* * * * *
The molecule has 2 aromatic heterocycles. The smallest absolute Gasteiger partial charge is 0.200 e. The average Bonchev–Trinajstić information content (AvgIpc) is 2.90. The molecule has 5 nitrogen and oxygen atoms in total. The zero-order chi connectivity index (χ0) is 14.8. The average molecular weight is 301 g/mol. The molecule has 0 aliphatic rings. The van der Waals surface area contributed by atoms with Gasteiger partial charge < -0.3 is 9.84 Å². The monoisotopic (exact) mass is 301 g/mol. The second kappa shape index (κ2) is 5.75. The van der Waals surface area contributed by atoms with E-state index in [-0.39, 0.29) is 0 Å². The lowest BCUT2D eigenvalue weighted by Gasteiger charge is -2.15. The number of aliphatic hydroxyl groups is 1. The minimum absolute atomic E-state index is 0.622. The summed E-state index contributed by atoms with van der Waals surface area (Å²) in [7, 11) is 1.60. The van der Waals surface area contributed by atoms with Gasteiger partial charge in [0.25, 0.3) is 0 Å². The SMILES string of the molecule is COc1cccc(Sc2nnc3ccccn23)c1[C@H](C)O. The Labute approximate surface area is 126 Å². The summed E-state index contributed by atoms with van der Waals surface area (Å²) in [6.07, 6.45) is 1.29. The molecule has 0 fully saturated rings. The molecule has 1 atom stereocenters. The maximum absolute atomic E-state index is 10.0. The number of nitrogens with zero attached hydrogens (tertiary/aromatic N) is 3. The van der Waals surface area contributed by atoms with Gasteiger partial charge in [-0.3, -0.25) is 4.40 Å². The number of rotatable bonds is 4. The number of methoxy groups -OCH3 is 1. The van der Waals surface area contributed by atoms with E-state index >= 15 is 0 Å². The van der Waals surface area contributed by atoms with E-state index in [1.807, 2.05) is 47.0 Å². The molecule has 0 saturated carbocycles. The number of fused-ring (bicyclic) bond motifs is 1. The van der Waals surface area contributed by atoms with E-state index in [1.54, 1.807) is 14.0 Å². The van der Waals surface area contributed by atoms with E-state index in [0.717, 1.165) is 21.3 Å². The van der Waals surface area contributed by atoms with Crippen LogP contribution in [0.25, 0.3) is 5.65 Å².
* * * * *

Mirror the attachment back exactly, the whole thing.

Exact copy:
The molecule has 2 aromatic heterocycles. The smallest absolute Gasteiger partial charge is 0.200 e. The average Bonchev–Trinajstić information content (AvgIpc) is 2.90. The molecule has 5 nitrogen and oxygen atoms in total. The zero-order chi connectivity index (χ0) is 14.8. The average molecular weight is 301 g/mol. The molecule has 0 aliphatic rings. The van der Waals surface area contributed by atoms with Gasteiger partial charge < -0.3 is 9.84 Å². The monoisotopic (exact) mass is 301 g/mol. The second kappa shape index (κ2) is 5.75. The van der Waals surface area contributed by atoms with E-state index in [-0.39, 0.29) is 0 Å². The lowest BCUT2D eigenvalue weighted by Gasteiger charge is -2.15. The number of aliphatic hydroxyl groups is 1. The minimum absolute atomic E-state index is 0.622. The summed E-state index contributed by atoms with van der Waals surface area (Å²) in [7, 11) is 1.60. The van der Waals surface area contributed by atoms with Gasteiger partial charge in [0.25, 0.3) is 0 Å². The SMILES string of the molecule is COc1cccc(Sc2nnc3ccccn23)c1[C@H](C)O. The Labute approximate surface area is 126 Å². The summed E-state index contributed by atoms with van der Waals surface area (Å²) in [6.07, 6.45) is 1.29. The molecule has 0 fully saturated rings. The molecule has 1 atom stereocenters. The maximum absolute atomic E-state index is 10.0. The number of nitrogens with zero attached hydrogens (tertiary/aromatic N) is 3. The van der Waals surface area contributed by atoms with Gasteiger partial charge in [-0.3, -0.25) is 4.40 Å². The number of rotatable bonds is 4. The number of methoxy groups -OCH3 is 1. The van der Waals surface area contributed by atoms with E-state index >= 15 is 0 Å². The van der Waals surface area contributed by atoms with E-state index in [1.807, 2.05) is 47.0 Å². The molecule has 0 saturated carbocycles. The number of fused-ring (bicyclic) bond motifs is 1. The van der Waals surface area contributed by atoms with E-state index in [1.54, 1.807) is 14.0 Å². The van der Waals surface area contributed by atoms with E-state index in [0.717, 1.165) is 21.3 Å². The van der Waals surface area contributed by atoms with Crippen LogP contribution in [0.25, 0.3) is 5.65 Å².